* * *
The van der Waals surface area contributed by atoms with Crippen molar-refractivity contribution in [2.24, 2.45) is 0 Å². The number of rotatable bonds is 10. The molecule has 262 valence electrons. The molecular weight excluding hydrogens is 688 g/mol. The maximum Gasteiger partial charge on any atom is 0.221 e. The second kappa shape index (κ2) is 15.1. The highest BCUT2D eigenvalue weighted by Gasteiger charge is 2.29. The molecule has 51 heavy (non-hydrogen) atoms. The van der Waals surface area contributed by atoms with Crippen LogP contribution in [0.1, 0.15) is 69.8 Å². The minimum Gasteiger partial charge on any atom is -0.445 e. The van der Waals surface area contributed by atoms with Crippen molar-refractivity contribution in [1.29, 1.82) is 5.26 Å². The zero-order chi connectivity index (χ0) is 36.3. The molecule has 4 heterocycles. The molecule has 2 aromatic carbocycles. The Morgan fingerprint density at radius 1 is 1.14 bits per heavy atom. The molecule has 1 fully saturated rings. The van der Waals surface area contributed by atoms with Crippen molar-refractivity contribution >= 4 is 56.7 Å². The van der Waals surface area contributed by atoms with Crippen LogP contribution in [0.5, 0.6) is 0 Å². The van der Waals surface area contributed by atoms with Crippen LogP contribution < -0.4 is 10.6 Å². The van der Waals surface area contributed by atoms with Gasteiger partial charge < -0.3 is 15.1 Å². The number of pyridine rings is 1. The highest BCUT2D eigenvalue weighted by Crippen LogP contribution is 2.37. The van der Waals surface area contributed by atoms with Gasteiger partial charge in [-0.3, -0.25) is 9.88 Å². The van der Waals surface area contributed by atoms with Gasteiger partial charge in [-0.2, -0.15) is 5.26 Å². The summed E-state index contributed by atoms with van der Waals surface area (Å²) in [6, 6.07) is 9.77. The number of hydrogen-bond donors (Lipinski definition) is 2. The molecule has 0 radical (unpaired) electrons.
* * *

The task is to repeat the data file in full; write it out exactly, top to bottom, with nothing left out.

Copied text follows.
The van der Waals surface area contributed by atoms with Crippen molar-refractivity contribution in [2.24, 2.45) is 0 Å². The number of rotatable bonds is 10. The molecule has 262 valence electrons. The molecular weight excluding hydrogens is 688 g/mol. The maximum Gasteiger partial charge on any atom is 0.221 e. The second kappa shape index (κ2) is 15.1. The highest BCUT2D eigenvalue weighted by Gasteiger charge is 2.29. The molecule has 51 heavy (non-hydrogen) atoms. The van der Waals surface area contributed by atoms with Crippen LogP contribution in [0.1, 0.15) is 69.8 Å². The minimum Gasteiger partial charge on any atom is -0.445 e. The van der Waals surface area contributed by atoms with Crippen molar-refractivity contribution in [1.29, 1.82) is 5.26 Å². The zero-order chi connectivity index (χ0) is 36.3. The molecule has 4 heterocycles. The molecule has 2 aromatic carbocycles. The Morgan fingerprint density at radius 1 is 1.14 bits per heavy atom. The molecule has 1 fully saturated rings. The van der Waals surface area contributed by atoms with Crippen molar-refractivity contribution >= 4 is 56.7 Å². The van der Waals surface area contributed by atoms with Crippen LogP contribution in [0.5, 0.6) is 0 Å². The van der Waals surface area contributed by atoms with Crippen LogP contribution < -0.4 is 10.6 Å². The van der Waals surface area contributed by atoms with Gasteiger partial charge < -0.3 is 15.1 Å². The number of pyridine rings is 1. The highest BCUT2D eigenvalue weighted by Crippen LogP contribution is 2.37. The van der Waals surface area contributed by atoms with Gasteiger partial charge in [-0.3, -0.25) is 9.88 Å². The van der Waals surface area contributed by atoms with Gasteiger partial charge in [-0.2, -0.15) is 5.26 Å². The summed E-state index contributed by atoms with van der Waals surface area (Å²) in [6, 6.07) is 9.77. The number of hydrogen-bond donors (Lipinski definition) is 2. The molecule has 0 radical (unpaired) electrons.